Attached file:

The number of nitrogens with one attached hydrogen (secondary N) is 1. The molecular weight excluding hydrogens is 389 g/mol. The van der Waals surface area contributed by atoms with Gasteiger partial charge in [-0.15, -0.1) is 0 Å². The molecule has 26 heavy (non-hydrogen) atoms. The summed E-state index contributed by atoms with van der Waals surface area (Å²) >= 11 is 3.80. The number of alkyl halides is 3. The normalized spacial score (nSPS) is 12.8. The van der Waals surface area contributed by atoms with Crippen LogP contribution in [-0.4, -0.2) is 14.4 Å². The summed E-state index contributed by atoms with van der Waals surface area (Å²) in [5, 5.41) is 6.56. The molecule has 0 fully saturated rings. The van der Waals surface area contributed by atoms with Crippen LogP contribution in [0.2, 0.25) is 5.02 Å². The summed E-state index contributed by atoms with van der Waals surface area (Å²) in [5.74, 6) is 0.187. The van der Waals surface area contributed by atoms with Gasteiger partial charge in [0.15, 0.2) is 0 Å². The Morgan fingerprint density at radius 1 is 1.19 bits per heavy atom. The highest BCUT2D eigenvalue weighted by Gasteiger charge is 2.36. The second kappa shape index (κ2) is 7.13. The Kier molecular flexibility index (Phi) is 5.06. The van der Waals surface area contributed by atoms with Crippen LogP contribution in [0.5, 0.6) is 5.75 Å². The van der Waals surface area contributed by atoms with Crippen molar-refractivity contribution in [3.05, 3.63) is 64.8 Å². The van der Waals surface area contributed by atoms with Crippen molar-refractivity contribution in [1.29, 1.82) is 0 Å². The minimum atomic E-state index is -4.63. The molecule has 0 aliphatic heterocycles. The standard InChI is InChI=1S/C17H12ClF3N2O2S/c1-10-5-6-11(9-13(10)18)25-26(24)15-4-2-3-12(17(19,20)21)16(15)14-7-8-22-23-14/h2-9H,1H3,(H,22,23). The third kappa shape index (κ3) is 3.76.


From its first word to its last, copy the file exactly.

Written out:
The number of nitrogens with one attached hydrogen (secondary N) is 1. The molecular weight excluding hydrogens is 389 g/mol. The van der Waals surface area contributed by atoms with Gasteiger partial charge in [-0.15, -0.1) is 0 Å². The molecule has 26 heavy (non-hydrogen) atoms. The summed E-state index contributed by atoms with van der Waals surface area (Å²) >= 11 is 3.80. The number of alkyl halides is 3. The normalized spacial score (nSPS) is 12.8. The van der Waals surface area contributed by atoms with Crippen LogP contribution in [-0.4, -0.2) is 14.4 Å². The summed E-state index contributed by atoms with van der Waals surface area (Å²) in [5, 5.41) is 6.56. The molecule has 0 fully saturated rings. The van der Waals surface area contributed by atoms with Crippen LogP contribution in [0.2, 0.25) is 5.02 Å². The summed E-state index contributed by atoms with van der Waals surface area (Å²) in [5.74, 6) is 0.187. The van der Waals surface area contributed by atoms with Gasteiger partial charge in [0.15, 0.2) is 0 Å². The Morgan fingerprint density at radius 1 is 1.19 bits per heavy atom. The highest BCUT2D eigenvalue weighted by Gasteiger charge is 2.36. The second kappa shape index (κ2) is 7.13. The Kier molecular flexibility index (Phi) is 5.06. The van der Waals surface area contributed by atoms with Crippen LogP contribution in [0.5, 0.6) is 5.75 Å². The van der Waals surface area contributed by atoms with Crippen molar-refractivity contribution in [3.05, 3.63) is 64.8 Å². The van der Waals surface area contributed by atoms with Crippen molar-refractivity contribution in [1.29, 1.82) is 0 Å². The minimum atomic E-state index is -4.63. The molecule has 0 aliphatic heterocycles. The standard InChI is InChI=1S/C17H12ClF3N2O2S/c1-10-5-6-11(9-13(10)18)25-26(24)15-4-2-3-12(17(19,20)21)16(15)14-7-8-22-23-14/h2-9H,1H3,(H,22,23). The third kappa shape index (κ3) is 3.76.